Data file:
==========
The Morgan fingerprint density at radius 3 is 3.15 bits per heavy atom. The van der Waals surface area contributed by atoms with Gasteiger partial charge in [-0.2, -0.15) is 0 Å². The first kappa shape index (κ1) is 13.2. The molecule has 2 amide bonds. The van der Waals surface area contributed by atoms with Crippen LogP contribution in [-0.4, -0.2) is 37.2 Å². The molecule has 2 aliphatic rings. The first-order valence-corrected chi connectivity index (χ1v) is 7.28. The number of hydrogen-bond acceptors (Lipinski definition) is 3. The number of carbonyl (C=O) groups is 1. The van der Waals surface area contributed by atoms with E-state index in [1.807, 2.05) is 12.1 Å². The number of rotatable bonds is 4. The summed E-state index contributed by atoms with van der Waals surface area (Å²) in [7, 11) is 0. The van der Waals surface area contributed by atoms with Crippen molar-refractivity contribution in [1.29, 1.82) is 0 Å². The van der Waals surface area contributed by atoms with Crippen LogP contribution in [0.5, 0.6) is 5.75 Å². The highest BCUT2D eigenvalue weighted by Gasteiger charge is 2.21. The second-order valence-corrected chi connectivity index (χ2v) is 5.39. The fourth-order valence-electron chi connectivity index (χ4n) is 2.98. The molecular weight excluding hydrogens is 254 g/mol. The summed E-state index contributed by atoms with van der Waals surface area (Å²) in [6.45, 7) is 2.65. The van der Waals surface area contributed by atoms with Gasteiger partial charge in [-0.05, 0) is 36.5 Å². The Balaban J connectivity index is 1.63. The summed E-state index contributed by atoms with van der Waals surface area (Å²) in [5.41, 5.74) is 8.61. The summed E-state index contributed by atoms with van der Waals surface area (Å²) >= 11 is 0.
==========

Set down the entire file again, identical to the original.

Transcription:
The Morgan fingerprint density at radius 3 is 3.15 bits per heavy atom. The van der Waals surface area contributed by atoms with Gasteiger partial charge in [-0.2, -0.15) is 0 Å². The first kappa shape index (κ1) is 13.2. The molecule has 2 amide bonds. The van der Waals surface area contributed by atoms with Crippen LogP contribution in [-0.4, -0.2) is 37.2 Å². The molecule has 2 aliphatic rings. The first-order valence-corrected chi connectivity index (χ1v) is 7.28. The number of hydrogen-bond acceptors (Lipinski definition) is 3. The number of carbonyl (C=O) groups is 1. The van der Waals surface area contributed by atoms with E-state index in [1.807, 2.05) is 12.1 Å². The number of rotatable bonds is 4. The summed E-state index contributed by atoms with van der Waals surface area (Å²) in [7, 11) is 0. The van der Waals surface area contributed by atoms with Crippen molar-refractivity contribution in [1.29, 1.82) is 0 Å². The van der Waals surface area contributed by atoms with Crippen LogP contribution in [0.5, 0.6) is 5.75 Å². The highest BCUT2D eigenvalue weighted by Gasteiger charge is 2.21. The second-order valence-corrected chi connectivity index (χ2v) is 5.39. The fourth-order valence-electron chi connectivity index (χ4n) is 2.98. The molecular weight excluding hydrogens is 254 g/mol. The summed E-state index contributed by atoms with van der Waals surface area (Å²) in [6.45, 7) is 2.65. The van der Waals surface area contributed by atoms with Gasteiger partial charge in [-0.05, 0) is 36.5 Å². The Balaban J connectivity index is 1.63. The summed E-state index contributed by atoms with van der Waals surface area (Å²) in [5.41, 5.74) is 8.61. The summed E-state index contributed by atoms with van der Waals surface area (Å²) >= 11 is 0.